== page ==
In 2015, Vox reported an analysis of 2012 FBI data by Dara Lind:
US police kill black people at disproportionate rates: Black people accounted for 31 percent of police killing victims in 2012, even though they made up just 13 percent of the US population.
In particular, when considering people who were killed when not attacking the police, black people suffer disproportionately:
A Washington Post article in May 2018, argued, with limited data, that there had been a declining trend in both police killings and racial bias in police killings:
Criminologists said the downturn in the number of cases and their analysis of the data indicate that evidence of racial bias by police who shoot and kill unarmed blacks has also declined but not disappeared.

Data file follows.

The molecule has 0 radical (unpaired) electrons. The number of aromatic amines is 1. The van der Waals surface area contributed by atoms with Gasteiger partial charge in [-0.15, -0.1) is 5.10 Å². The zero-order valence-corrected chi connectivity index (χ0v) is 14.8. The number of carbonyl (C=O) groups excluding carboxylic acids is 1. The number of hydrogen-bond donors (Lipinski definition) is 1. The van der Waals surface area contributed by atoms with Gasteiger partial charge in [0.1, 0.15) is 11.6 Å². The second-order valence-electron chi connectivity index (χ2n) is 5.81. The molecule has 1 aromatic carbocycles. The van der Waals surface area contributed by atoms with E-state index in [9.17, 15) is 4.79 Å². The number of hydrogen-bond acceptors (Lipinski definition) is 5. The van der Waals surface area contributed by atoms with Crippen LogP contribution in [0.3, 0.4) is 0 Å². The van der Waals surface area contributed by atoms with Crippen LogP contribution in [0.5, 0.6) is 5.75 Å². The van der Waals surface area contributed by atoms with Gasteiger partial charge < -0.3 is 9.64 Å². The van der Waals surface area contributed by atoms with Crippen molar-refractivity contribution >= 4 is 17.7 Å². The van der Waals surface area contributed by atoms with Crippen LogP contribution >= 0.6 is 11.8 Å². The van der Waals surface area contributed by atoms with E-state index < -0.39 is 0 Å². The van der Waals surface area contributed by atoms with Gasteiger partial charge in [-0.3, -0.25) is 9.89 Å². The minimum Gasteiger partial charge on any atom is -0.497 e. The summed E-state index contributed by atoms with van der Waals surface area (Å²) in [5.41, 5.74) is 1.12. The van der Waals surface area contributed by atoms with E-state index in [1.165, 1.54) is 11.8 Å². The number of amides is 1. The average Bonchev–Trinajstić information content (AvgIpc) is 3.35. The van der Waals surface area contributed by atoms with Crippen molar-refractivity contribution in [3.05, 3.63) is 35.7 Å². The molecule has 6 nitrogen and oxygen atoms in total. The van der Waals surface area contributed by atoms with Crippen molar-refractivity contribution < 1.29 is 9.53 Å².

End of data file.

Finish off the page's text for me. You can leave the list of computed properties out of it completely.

Goff and others say that the numbers of unarmed shootings are so small that any interpretations amount to guesswork.
“When you’re looking at racial disparities, you’re on super-shaky ground,” said Goff, who said he hoped the public would not interpret the data to mean bias is no longer present.
Looking at this years figures in the Washington Database of police killings, it looks at first glance like that trend for fewer deaths hasn't been maintained in the months since.
[Note: Care should be taken with Ben Shapiro's argument to ensure it is not a strawman. After a moderately brief search, I was unable to find a quote from Colin Kaepernick making precisely the claim being dismissed by Shapiro.]